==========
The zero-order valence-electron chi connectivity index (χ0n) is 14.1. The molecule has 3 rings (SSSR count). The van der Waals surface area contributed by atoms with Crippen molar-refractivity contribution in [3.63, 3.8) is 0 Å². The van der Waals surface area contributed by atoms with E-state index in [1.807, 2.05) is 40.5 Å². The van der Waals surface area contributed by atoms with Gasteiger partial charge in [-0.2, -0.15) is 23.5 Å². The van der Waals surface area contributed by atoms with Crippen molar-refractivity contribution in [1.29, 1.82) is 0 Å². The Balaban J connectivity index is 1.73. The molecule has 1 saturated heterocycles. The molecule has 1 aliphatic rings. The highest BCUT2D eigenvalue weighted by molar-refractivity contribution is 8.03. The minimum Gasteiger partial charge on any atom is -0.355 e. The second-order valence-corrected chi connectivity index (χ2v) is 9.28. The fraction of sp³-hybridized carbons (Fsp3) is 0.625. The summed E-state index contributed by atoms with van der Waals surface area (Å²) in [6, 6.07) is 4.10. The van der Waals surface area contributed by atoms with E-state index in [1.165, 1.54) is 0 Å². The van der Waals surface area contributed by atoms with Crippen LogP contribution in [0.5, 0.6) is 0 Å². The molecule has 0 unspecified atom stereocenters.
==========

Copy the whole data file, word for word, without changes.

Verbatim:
The zero-order valence-electron chi connectivity index (χ0n) is 14.1. The molecule has 3 rings (SSSR count). The van der Waals surface area contributed by atoms with Crippen molar-refractivity contribution in [3.63, 3.8) is 0 Å². The van der Waals surface area contributed by atoms with E-state index in [1.807, 2.05) is 40.5 Å². The van der Waals surface area contributed by atoms with Gasteiger partial charge in [-0.2, -0.15) is 23.5 Å². The van der Waals surface area contributed by atoms with Crippen molar-refractivity contribution in [1.29, 1.82) is 0 Å². The Balaban J connectivity index is 1.73. The molecule has 1 saturated heterocycles. The molecule has 1 aliphatic rings. The highest BCUT2D eigenvalue weighted by molar-refractivity contribution is 8.03. The minimum Gasteiger partial charge on any atom is -0.355 e. The second-order valence-corrected chi connectivity index (χ2v) is 9.28. The fraction of sp³-hybridized carbons (Fsp3) is 0.625. The summed E-state index contributed by atoms with van der Waals surface area (Å²) in [6, 6.07) is 4.10. The van der Waals surface area contributed by atoms with E-state index in [1.165, 1.54) is 0 Å². The van der Waals surface area contributed by atoms with Crippen LogP contribution in [0.5, 0.6) is 0 Å². The molecule has 0 unspecified atom stereocenters.